Frank Mulligan: Elevating employment experiences
I was once a member of a working fraternity that – like icemen, telegraph operators and TV repairmen – has pretty much vanished from the world of gainful employ.
For two high school summers I was an elevator operator at the “old” Suffolk County Courthouse in Boston. As we all know, age is relative. At that point in time, the “new” Suffolk County Courthouse was pushing 50.
However, the old version was new when Lincoln was in the White House, and I mean Abraham not Evelyn.
If you’ve ever seen "The Verdict," the 1982 Paul Newman film (and if you haven’t, you ought to), then you’ve seen the old Suffolk County Courthouse.
The elevators were never caught on film. And they weren’t really that photogenic. The old Otis conveyances were not original to the building, but they were no recent addition either.
Somewhere down the line they had been painted an eye-irritating orange to go with the brass accoutrements and woodish paneling.
There were only five floors, most of them populated by courthouse employees, so they were our most frequent flyers.
The new courthouse had floors in the double digits and a more constant flow of law enforcement officials, alleged criminals and criminals who were on their way to losing alleged status. I subbed out at the new courthouse a good deal of the time, having become adept enough in the art of elevator operation to be flexible.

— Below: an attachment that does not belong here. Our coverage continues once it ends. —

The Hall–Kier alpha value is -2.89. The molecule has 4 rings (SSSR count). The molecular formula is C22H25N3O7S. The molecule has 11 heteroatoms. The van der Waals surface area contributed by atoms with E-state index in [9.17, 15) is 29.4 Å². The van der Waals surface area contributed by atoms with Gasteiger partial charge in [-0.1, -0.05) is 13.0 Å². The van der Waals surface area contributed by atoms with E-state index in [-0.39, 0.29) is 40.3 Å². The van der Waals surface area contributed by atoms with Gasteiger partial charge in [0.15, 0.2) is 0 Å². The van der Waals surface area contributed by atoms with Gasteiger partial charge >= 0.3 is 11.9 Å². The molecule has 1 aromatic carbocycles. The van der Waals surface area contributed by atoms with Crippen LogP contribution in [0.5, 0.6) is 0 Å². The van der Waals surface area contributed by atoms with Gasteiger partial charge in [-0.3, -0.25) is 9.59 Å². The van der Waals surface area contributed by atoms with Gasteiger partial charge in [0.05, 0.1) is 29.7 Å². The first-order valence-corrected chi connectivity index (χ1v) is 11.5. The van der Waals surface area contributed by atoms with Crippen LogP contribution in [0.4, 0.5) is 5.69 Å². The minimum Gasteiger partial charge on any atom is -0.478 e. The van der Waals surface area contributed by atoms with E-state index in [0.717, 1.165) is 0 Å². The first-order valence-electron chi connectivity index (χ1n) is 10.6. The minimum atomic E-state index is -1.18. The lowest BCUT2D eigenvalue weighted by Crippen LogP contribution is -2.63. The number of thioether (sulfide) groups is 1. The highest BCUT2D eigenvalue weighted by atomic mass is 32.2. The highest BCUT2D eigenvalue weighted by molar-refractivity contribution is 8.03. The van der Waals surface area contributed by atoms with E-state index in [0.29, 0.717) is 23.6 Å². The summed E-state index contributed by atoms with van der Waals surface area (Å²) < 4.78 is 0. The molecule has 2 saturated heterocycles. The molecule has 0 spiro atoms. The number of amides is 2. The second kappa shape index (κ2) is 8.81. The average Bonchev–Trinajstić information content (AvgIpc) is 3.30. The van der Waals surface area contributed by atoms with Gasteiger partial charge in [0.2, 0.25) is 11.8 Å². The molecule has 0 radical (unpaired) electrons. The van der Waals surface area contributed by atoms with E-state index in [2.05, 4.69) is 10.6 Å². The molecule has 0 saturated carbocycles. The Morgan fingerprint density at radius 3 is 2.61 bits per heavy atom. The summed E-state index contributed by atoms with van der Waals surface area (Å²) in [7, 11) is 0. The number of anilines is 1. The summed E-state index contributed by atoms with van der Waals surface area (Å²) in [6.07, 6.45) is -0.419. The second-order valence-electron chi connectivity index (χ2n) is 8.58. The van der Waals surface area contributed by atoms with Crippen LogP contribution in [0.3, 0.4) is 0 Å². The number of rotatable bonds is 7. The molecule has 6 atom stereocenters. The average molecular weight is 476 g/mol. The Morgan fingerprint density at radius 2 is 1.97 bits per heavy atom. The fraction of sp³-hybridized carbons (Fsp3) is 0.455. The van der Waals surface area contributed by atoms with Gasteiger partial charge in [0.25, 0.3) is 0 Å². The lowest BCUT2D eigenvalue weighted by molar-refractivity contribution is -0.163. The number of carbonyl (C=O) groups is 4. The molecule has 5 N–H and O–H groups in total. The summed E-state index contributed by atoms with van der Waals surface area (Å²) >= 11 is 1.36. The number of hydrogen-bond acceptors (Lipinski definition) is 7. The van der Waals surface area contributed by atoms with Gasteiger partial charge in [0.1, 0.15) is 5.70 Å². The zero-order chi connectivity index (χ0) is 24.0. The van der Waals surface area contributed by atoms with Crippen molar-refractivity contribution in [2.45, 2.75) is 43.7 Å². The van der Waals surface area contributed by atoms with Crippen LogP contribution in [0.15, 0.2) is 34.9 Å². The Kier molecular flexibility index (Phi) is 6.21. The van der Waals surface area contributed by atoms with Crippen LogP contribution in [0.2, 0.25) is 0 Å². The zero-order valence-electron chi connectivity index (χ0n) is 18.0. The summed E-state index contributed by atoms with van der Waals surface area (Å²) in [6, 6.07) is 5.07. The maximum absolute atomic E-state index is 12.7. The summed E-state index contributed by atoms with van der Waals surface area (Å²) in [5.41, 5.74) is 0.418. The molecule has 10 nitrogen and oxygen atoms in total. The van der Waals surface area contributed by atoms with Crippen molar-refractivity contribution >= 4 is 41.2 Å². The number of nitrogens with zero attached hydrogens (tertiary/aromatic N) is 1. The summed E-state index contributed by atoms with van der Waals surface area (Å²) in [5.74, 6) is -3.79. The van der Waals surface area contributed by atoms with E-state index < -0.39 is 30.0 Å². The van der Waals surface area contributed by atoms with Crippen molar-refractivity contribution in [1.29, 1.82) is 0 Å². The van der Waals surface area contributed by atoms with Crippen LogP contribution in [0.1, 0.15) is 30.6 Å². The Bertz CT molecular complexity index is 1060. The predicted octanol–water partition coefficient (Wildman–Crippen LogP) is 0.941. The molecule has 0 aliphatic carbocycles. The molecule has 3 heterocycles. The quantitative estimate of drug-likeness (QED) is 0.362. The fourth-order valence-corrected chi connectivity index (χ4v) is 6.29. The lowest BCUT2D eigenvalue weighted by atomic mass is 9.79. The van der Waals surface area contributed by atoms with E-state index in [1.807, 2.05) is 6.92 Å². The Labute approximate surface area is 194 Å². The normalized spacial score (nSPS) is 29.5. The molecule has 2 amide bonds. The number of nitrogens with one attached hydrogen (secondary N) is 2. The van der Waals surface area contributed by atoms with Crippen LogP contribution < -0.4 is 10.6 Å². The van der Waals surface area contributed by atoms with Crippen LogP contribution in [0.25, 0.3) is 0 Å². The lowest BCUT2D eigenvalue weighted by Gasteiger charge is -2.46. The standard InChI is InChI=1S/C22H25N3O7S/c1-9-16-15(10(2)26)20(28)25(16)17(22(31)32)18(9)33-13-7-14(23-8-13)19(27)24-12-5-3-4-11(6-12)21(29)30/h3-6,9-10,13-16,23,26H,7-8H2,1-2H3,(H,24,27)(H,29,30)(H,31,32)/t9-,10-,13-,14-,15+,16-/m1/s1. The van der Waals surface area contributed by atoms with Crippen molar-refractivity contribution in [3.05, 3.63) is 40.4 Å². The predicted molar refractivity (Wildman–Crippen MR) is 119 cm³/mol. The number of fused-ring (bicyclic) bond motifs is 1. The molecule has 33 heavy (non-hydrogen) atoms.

Actually, the art in the new courthouse entailed pushing a button for the desired floor and a second button to set the beast in motion. The operator was largely ornamental, and most (all) were recommended (knew somebody) who aided in securing the post.
The old building’s Otis elevators were more labor intensive. They had a crank that the perceptive elevator operator would pull with the aplomb of a steamboat pilot navigating the mighty Mississippi.
The art of elevator operation in the old and new Suffolk County Courthouses went beyond the mere technical skills required, techniques which could take up to five seconds to fully master.
A good elevator operator needed people skills, which may be another lost art.
No one likes a surly elevator operator.
We were instructed to smile and exchange cheerful badinage, to wish patrons a good day’s journey, and to adhere to their travel plans punctiliously.
Even those travelers facing arraignment deserved every courtesy.
And if a patron was moved to remark, “This job must have its ups and downs” (for which he deserved arraignment), we were to laugh like we were ferrying Neil Simon.
Unspoken was the understanding that elevator operators who did not add to the overall elevator-voyage experience could endanger the species.
The thought might enter some meddler’s cranium that elevator operators were not really necessary to the process, or could be easily rendered thus.
It was a quainter time.
Frank Mulligan is an editor in GateHouse Media New England’s Plymouth, Mass., office, and can be reached at email@example.com.